Editor's Desk | Fight the Slack
The recent annual Information Processing Interagency Conference featured an astronaut as a speaker. Seeing that on the agenda, I thought, do they still have astronauts? The astronauts' heyday ended with 8-track tapes, or thereabouts.
But this guy was different. Mike Mullane, retired Space Shuttle crewmember, was critical of NASA, frank, profane and direct. More like the fighter aviator he had been than the sanitized Rotary Club-pleasing presenters I usually associate with astronauts. He wrote a book about his life with NASA that is even more critical, frank, profane and direct than his speech. Riding Rockets'it's a good read.
His main message is that, too often, individuals and organizations give way to 'normalization of deviance.' That is, we accept results below our own specs, then wonder what happened when disaster strikes. The prime example for NASA was the loss of not one but two shuttles. The causes differed, but the acceptance of what should have been unacceptable'burned O-rings or tiles repeatedly falling off'was common to both incidents.
Normalization of deviance isn't always so life threatening or majesterial. But it regularly ruins projects, teams, budgets, relationships. In a word, results. It can wreak havoc on programs. Some examples that come to mind:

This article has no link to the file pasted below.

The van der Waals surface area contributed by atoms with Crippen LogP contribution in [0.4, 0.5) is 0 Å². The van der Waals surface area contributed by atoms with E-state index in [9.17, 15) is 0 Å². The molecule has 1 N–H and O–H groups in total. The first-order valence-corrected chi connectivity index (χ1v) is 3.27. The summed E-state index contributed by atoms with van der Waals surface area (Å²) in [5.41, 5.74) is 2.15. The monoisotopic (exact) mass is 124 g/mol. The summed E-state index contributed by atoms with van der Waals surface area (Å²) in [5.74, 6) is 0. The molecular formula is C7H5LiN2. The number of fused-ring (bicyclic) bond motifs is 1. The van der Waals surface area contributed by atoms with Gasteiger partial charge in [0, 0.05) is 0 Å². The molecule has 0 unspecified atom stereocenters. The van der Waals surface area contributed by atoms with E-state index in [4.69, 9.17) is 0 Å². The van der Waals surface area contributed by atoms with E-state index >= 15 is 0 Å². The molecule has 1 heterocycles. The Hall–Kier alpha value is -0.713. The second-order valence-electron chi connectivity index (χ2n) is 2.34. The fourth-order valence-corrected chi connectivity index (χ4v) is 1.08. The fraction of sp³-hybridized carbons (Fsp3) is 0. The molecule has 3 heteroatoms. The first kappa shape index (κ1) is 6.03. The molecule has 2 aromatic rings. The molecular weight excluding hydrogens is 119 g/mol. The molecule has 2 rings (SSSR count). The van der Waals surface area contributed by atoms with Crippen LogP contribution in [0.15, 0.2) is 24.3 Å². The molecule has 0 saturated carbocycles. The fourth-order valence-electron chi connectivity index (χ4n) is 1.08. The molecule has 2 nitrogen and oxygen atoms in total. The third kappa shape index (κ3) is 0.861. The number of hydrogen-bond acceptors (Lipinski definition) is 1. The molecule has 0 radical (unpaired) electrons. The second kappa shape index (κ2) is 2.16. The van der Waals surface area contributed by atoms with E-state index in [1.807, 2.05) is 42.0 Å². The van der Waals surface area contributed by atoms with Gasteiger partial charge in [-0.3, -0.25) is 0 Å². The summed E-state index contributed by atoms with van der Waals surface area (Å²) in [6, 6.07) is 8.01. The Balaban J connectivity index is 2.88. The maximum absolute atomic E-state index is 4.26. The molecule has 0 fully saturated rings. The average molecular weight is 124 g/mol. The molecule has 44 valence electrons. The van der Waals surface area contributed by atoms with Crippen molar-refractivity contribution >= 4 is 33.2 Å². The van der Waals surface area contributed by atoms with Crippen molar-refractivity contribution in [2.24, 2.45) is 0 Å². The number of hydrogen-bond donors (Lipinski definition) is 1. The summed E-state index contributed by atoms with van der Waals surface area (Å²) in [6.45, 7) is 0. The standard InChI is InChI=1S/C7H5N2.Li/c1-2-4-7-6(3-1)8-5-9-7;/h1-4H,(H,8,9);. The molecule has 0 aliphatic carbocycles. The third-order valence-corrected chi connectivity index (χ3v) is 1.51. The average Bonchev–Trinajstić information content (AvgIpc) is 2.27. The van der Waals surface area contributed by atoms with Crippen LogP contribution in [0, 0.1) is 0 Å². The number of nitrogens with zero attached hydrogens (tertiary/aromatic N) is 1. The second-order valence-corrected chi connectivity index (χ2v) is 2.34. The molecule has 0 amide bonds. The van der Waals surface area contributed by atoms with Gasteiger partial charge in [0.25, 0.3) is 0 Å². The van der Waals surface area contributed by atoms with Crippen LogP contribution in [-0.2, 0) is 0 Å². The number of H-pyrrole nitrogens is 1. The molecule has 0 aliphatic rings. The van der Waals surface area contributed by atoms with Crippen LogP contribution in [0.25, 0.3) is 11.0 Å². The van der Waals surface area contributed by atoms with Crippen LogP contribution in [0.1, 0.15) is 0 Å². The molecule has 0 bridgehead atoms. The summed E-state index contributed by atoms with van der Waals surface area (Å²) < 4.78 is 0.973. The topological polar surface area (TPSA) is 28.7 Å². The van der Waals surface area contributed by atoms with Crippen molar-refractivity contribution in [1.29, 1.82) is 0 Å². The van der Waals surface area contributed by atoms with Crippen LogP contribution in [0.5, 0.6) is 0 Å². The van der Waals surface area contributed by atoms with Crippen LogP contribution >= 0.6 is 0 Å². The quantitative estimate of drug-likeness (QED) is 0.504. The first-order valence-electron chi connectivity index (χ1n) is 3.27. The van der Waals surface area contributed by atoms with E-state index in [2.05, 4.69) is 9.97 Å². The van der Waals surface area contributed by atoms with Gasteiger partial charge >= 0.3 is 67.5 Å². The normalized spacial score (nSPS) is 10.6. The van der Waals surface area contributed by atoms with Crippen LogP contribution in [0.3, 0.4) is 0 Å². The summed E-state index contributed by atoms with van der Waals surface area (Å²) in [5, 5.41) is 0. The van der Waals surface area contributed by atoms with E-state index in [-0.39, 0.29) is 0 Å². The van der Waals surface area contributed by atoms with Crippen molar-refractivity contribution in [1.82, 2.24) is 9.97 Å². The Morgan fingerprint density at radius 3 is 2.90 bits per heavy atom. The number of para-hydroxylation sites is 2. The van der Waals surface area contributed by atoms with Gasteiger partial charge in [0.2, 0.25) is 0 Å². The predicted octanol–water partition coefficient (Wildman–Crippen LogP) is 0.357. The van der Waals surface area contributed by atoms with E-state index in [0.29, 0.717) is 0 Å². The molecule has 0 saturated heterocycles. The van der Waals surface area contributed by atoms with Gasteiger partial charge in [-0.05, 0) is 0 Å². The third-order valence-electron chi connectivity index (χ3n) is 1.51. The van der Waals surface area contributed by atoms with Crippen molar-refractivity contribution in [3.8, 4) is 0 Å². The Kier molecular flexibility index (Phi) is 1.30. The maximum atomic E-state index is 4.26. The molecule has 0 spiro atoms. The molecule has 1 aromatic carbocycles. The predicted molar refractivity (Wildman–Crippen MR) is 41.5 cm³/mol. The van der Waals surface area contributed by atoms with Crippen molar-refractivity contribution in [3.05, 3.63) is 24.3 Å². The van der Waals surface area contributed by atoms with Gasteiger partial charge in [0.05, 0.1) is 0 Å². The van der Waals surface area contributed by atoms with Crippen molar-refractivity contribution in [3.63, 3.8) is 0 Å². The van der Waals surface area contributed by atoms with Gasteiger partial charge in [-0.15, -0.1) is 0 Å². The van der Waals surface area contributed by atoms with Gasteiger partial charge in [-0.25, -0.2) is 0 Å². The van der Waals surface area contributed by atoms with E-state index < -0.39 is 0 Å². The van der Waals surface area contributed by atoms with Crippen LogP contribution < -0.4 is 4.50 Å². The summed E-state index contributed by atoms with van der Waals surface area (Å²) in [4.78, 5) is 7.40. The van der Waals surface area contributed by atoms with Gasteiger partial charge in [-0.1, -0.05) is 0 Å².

- Accepting software defects as a fact of life
- Being nonchalant or fatalistic about missed deadlines
- Casually allowing repeated change orders. Ditto for contractors who fail to challenge change orders, figuring the meter is running, so what the heck
- Accepting cost overruns
- Not being realistic about staff required to handle large and complex programs.
It is hard work to resist normalizing deviancy. Like detailed planning, it's natural to avoid it because it's hard, and the consequences are often delayed or hidden. But the results are predictable'a never-delivered FBI case management system, a stillborn America's Shield, a planned Army reconnaissance plane that's too heavy to fly.
Thomas R. Temin, Editor in chief